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LIFE - Lifestyle Interventions and Independence for Elders

Featured Collection

The primary aim is to assess the long-term effects of structured physical activity on the primary outcome of major mobility disability, defined as inability to walk 400 m.

Learn more about the LIFE Study ≫

SWAN - Study of Women's Health Across the Nation

SWAN is providing many interesting findings about the health and aging of mid-life women from diverse communities and racial and ethnic backgrounds.

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Other NIA Studies

Longitudinal and clinical studies on aging supported by the National Institute on Aging have generated collections of biospecimens and related phenotypic and clinical data to allow better understanding of the aging process and to promote advances in the development of prognostics, markers, and therapeutics for aging-related conditions.

Rosaly CORREA-DE-ARAUJO

Rosaly CORREA-DE-ARAUJO,

Senior Scientific Advisor to the Director, DGCG,
Division of Geriatrics and Clinical Gerontology (DGCG).

Maintaining the ability to walk without assistance and perform daily activities is essential for health and independence as we age. Conducted from 2010 to 2013, the NIA-supported Lifestyle Interventions and Independence for Elders (LIFE) study examined whether a long-term structured physical activity program was more effective than a health education program in reducing the risk of major mobility disability in sedentary older adults. LIFE showed that a structured physical activity program - a goal of walking 150 minutes per week plus strength, flexibility and balance training - reduced the risk of mobility loss and death...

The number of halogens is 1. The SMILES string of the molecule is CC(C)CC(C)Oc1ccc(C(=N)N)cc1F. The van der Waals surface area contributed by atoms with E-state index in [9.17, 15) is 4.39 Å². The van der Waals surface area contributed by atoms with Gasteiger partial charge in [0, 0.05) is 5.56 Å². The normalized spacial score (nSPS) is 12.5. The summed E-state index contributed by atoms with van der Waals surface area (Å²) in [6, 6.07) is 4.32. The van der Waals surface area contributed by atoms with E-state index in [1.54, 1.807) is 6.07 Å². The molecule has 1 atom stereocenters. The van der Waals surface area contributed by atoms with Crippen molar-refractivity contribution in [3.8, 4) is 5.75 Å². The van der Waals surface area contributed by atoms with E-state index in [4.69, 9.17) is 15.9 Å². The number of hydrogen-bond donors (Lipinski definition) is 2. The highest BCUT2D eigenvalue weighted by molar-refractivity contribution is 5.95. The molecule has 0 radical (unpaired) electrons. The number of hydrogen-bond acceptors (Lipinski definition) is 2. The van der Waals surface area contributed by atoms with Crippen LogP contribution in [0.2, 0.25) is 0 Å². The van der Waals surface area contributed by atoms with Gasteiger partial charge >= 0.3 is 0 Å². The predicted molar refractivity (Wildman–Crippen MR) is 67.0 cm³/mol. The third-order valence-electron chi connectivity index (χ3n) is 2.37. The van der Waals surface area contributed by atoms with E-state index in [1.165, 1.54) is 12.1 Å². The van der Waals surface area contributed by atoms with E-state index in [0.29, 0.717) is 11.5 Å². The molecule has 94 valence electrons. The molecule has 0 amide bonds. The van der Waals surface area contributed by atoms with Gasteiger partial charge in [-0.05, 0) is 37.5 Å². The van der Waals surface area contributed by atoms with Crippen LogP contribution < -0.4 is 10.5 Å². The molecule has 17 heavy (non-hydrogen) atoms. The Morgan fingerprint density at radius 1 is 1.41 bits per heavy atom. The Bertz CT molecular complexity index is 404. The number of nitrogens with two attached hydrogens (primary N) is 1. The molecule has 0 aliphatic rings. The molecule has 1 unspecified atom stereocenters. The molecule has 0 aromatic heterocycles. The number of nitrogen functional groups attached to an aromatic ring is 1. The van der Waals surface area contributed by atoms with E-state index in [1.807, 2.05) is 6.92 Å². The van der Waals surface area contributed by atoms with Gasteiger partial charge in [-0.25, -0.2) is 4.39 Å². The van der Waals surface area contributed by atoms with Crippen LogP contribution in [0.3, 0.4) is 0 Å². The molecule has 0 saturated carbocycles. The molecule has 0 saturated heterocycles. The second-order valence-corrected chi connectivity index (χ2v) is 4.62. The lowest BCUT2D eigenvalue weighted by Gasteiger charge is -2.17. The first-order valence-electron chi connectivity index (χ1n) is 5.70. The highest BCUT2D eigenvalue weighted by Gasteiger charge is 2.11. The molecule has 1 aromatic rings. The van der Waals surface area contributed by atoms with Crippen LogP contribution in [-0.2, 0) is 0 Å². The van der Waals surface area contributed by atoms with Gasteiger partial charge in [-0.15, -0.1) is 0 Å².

About the NIA

The National Institute on Aging (NIA) at the National Institutes of Health (NIH) leads the federal government in conducting and supporting research on aging and the health and well-being of older people. Our research ranges from the study of basic cellular changes that accompany the aging process to the examination of the biomedical, social, and behavioral aspects of growing older. Our main goal is to understand the nature of aging and the aging process, and diseases and conditions associated with growing older, in order to extend the healthy, active years of life.


Learn more about the NIA’s mission and strategic directions for aging research at www.nia.nih.gov